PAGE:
How we calculate flight CO2 offsets

METHODOLOGY

We calculate aviation emission footprints using a methodology that is consistent with the following:
- ISO14064-1 carbon standard
- International Carbon Reduction and Offset Alliance (ICROA)
- The most recent NZ Ministry for the Environment Guidelines for Voluntary GHG Reporting

This includes using the latest emission factors and methodologies from the NZ Ministry for the Environment (MFE), and the UK equivalent (DEFRA). This includes an 8% Great Circle Flight Distance Uplift Factor accounting for curvature of the earth, delays, indirect routes, circling etc. We also add a 1% margin for conservativeness (to account for uncertainty, extra baggage etc.). We also give customers the option to include or exclude accounting for Radiative Forcing (RF).


RADIATIVE FORCING (RF)

What Is Radiative Forcing?

Radiative forcing refers to the non-CO2e impacts of aviation emissions on global warming (e.g. NOx, water vapour, contrails) (impacts in addition to the CO2e gases). Accounting for radiative forcing is a more conservative approach to calculating aviation emissions footprints, compared with when RF is excluded.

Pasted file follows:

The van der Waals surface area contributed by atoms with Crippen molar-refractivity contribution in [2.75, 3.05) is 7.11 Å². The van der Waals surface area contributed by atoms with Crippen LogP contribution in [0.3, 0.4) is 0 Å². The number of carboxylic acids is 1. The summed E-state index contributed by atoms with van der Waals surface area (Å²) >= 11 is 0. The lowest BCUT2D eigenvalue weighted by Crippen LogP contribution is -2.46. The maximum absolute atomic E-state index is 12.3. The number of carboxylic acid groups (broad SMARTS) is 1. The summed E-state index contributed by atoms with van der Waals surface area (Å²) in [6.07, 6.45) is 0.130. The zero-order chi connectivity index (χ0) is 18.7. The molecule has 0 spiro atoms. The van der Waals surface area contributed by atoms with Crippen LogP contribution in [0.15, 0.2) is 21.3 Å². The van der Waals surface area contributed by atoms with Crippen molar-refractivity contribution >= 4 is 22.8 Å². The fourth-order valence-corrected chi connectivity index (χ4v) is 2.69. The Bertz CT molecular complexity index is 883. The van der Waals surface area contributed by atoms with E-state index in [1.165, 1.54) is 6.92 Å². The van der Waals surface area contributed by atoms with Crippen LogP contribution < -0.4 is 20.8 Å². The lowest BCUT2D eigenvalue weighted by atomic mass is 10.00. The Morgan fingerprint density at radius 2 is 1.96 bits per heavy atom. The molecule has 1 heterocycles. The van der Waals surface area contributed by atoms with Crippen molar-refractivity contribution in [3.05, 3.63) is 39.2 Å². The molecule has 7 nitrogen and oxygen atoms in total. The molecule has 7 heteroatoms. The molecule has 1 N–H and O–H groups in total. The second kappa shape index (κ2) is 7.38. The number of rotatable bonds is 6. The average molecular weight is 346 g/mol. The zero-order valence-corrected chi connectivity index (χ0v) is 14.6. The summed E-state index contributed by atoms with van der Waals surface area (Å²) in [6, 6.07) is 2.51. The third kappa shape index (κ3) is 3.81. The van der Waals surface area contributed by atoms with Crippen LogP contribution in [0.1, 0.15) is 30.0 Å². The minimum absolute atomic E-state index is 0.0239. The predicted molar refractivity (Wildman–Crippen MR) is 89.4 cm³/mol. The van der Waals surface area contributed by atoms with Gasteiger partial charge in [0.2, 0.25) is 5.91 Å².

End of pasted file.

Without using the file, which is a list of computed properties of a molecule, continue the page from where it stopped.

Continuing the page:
Does MFE Require Radiative Forcing To Be Included in Voluntary Emissions Calculations?

No. Neither the NZ Ministry for the Environment (MFE) nor the UK equivalent (DEFRA) require voluntary GHG reporting to account for radiative forcing for aviation emissions. This is due to the current scientific uncertainty associated with the methodology for calculating radiative forcing. 

Do Voluntary Carbon Offset Suppliers Require Radiative Forcing To Be Included in Aviation Emission Calculations?

Some voluntary carbon offset suppliers in NZ and internationally make it mandatory to include radiative forcing in the calculation of aviation emission GHG footprints. Others do not include it.

When calculating the effects of radiative forcing, Ekos uses the methodology and multiplier recommended by the European Assessment of Transport Impacts on Climate Change and Ozone Depletion (ATTICA). This applies the ATTICA recommended multiplier of 1.89 to the appropriate emission factors for aviation flight distances.